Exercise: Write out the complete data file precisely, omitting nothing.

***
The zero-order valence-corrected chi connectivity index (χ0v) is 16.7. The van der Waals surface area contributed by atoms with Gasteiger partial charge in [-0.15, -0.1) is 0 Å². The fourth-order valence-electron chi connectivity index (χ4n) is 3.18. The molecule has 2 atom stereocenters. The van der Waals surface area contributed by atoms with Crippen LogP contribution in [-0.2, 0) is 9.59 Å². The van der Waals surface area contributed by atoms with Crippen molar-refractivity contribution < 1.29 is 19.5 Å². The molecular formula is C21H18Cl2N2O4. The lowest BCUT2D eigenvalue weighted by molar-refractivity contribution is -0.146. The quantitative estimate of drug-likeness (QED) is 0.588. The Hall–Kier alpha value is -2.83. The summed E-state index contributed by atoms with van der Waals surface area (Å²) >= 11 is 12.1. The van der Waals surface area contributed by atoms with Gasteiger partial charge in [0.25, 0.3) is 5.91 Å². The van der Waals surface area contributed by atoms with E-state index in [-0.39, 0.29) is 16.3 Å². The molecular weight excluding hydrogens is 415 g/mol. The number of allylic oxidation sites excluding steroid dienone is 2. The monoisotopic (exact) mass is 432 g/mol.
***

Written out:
The zero-order valence-corrected chi connectivity index (χ0v) is 16.7. The van der Waals surface area contributed by atoms with Gasteiger partial charge in [-0.15, -0.1) is 0 Å². The fourth-order valence-electron chi connectivity index (χ4n) is 3.18. The molecule has 2 atom stereocenters. The van der Waals surface area contributed by atoms with Crippen LogP contribution in [-0.2, 0) is 9.59 Å². The van der Waals surface area contributed by atoms with Crippen molar-refractivity contribution < 1.29 is 19.5 Å². The molecular formula is C21H18Cl2N2O4. The lowest BCUT2D eigenvalue weighted by molar-refractivity contribution is -0.146. The quantitative estimate of drug-likeness (QED) is 0.588. The Hall–Kier alpha value is -2.83. The summed E-state index contributed by atoms with van der Waals surface area (Å²) >= 11 is 12.1. The van der Waals surface area contributed by atoms with Gasteiger partial charge in [0.25, 0.3) is 5.91 Å². The van der Waals surface area contributed by atoms with E-state index in [-0.39, 0.29) is 16.3 Å². The molecular weight excluding hydrogens is 415 g/mol. The number of allylic oxidation sites excluding steroid dienone is 2. The monoisotopic (exact) mass is 432 g/mol.